Last weekend, I finally managed to bring my D&D campaign to a close. I started conceptualizing the story that became this campaign close to ten years ago, in a different city, with different ambitions. It was part of my first serious attempt to be a Dungeon Master, after two previous games that devolved into high-powered absurdity. It evolved hand-in-hand with the expansion of my campaign setting, a homemade version of the detailed worlds published for reference and inspiration. The end of this long-running game gives me a lot to think about, including what to do with all this extra free time. Somehow, I think I’ll find something.
Anyone who has played Dungeons and Dragons with me knows that my favorite themes and monsters always tie back to the aberrant. The D&D category of “aberrations” is where the particularly bizarre composite creatures, the monsters with mind-control powers, and monsters that manipulate the forms of others tend to be. Here reside the giant paralytic tentacle-caterpillars, formless multiple-minded masses with the ability to attack through moveable portals, and mounds of flesh that constantly shriek alien curses from their thousands of mouths. It is difficult to beat their thematic potential and stage presence, even with such iconic creatures as manticores and sphinxes. Fantasy adventurers who encounter an aberration don’t get to dismiss it as “we fought a dragon”—they always require a description.
In recent years, these strange creatures became not just strange for its own sake, which is good enough, but strange in a cosmic sense. Recent editions of Dungeons and Dragons, as well as dozens of other fantasy properties, draw on the fictional universes created by H. P. Lovecraft to provide background for their aberrations. Once upon a time, many of these aberrant creatures simply were, but now, most of them are implicitly or explicitly tied to a distant dimension whose laws bear no resemblance to those of the rest of the cosmos; owe fealty to alien masters that wish to unmake the universe; break the minds of those who attempt to understand them; or otherwise unsubtly nod to the antics of Lovecraft’s creations.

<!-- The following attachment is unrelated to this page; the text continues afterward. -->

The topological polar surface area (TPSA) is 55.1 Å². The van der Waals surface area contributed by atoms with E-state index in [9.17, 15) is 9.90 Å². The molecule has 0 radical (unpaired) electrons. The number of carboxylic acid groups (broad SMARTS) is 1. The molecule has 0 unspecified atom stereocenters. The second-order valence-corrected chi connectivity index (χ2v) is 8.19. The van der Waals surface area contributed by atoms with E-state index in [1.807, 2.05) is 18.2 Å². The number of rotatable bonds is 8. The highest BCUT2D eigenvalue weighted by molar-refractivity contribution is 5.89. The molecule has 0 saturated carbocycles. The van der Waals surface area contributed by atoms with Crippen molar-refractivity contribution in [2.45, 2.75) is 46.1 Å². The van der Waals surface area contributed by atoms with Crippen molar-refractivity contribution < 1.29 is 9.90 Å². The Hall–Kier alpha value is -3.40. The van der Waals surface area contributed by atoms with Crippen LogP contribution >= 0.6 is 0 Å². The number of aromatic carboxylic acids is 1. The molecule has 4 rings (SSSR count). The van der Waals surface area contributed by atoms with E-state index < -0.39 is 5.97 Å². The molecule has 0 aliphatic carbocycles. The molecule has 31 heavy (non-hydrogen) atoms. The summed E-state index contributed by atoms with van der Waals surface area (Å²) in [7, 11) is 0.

Lovecraft’s fiction first appealed to me as an atheist. Lovecraft had no fondness for religion, and few of the religious characters and themes in his fiction say anything good about any variety of it. Deeper than that, though, the central conceit of Lovecraft’s world is that the underlying nature of reality is far beyond humankind. Lovecraft’s world is not for us. Earth is a blip in a teeming cosmos; life on earth is the youthful dalliance of an insignificant planet. A full description of Lovecraft’s universe begins eons before the emergence of humankind and proceeds for millions of years after the last human is forgotten. Humans are a footnote, tiny against the cosmic impact of creatures such as the Elder Things and the Great Race of Yith, and still smaller against the power of beings like Cthulhu, Nyarlathotep, Hastur, and Azathoth. These beings command forces utterly beyond the physics known to Lovecraft’s humans, reshaping life into new servile forms and manipulating hidden dimensions of space. To all of these creatures, humanity is a diversion at best, and a distraction at worst; our irrelevance to them is as the irrelevance of seaside huts to a tsunami, or, sometimes, as deer to a hunter. Learning that the commanding forces of the cosmos have no affection or regard for humanity and would no more consider us in their actions or goals as an earthquake does is the final straw that undoes the sanity of numerous Lovecraft protagonists, the truth that fills his stories with their supposed horror.
I always found the thought…comforting.